Groundbreaking Institute Launched During Two-Day Transitions Symposium
By: Abbey Graham, Doctoral Student at NC State
Raleigh, NC (May 21-22, 2015). A two-day symposium launched the NC Department of Health and Human Services pilot initiative—The Transitions Institute—where transitions professionals gathered at the Friday Institute for Educational Innovation for networking, collaboration, and training.
Project director for Money Follows the Person (MFP), Trish Farnham, facilitated the Transitions Symposium, a pilot learning initiative sponsored by the NC Department of Health and Human Services committed to supporting professionals working in the transitions field. While North Carolina State University researcher, Dr. Tuere Bowles, concurrently conducted a program analysis of the Transitions Symposium to determine the most effective training methods and sessions, and provide clear recommendations for improvements.
Twenty-five speakers presented from around the state of North Carolina participated in Transition Symposium, titled North Carolina Community Transitions Institute: Ensuring Quality Transitions to Community Life. The event attracted over seventy-five professionals involved in transitions work in roles such as transitions coordinators, care managers, options counselors, and discharge planners.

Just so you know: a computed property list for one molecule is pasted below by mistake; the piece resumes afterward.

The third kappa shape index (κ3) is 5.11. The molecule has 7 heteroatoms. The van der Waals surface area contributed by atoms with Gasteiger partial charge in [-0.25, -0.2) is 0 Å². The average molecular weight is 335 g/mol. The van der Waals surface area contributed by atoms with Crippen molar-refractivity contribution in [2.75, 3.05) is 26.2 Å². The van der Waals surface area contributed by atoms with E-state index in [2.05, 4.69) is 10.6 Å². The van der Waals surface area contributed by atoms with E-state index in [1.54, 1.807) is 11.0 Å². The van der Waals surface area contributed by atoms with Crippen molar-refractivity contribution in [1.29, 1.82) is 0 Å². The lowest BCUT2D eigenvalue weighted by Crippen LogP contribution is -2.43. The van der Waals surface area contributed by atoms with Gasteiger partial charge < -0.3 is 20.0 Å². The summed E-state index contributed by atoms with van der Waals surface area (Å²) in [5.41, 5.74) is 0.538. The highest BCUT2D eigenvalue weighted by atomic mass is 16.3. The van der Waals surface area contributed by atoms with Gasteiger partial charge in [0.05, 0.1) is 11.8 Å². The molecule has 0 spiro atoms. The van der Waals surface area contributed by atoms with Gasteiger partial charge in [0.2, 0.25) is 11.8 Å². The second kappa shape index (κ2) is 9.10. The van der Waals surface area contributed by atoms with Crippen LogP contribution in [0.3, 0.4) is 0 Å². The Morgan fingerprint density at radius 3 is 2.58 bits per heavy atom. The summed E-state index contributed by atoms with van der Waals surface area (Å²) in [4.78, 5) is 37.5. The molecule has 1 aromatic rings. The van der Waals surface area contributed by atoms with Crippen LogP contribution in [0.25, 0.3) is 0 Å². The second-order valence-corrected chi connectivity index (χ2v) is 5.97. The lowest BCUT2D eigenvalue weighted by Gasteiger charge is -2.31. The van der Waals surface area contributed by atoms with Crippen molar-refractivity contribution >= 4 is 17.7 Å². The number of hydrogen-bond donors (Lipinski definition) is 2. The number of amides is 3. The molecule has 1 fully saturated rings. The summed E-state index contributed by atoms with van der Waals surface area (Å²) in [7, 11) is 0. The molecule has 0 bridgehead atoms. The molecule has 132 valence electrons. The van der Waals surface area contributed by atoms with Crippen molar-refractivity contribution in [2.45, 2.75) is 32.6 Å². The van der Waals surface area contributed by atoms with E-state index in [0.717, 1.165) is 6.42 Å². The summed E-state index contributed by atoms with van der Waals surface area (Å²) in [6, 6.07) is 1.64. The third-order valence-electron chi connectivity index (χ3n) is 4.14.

The two-day learning opportunity covered topics about navigating the logistics of guardianship and power of attorney, understanding social security and benefits, collaborating with facilities, accessing housing options, supporting families and caregivers, promoting the development of independent living skills, and accessing community-based medial resources. The sessions ranged in format from personal points of view, to more logistical and dense information. One of the speakers aptly reminded the participants the transitions profession is “founded in a core of social justice makes sure everyone gets served. ” Thus, the emotional aspect in a few presentations served as a good remind that transitions aren’t all about logistics, but all about logistics centered on what works best for that single individual.
This symposium was pertinent to the transitions field because everybody in the room was working with patients in transition in some form or fashion, gathered on the common belief stated by one participant that a person “should have the freedom to be able to choose to live where you want to and to stay there and be able to be happy and be able to have dignity of risk, and take risk to live where you want to.”
The symposium was the first step in promoting networks and partnerships between individuals across the state of North Carolina who might not otherwise meet, as well as collectively deepening professional’s skills and approaches necessary to ensure a quality transition.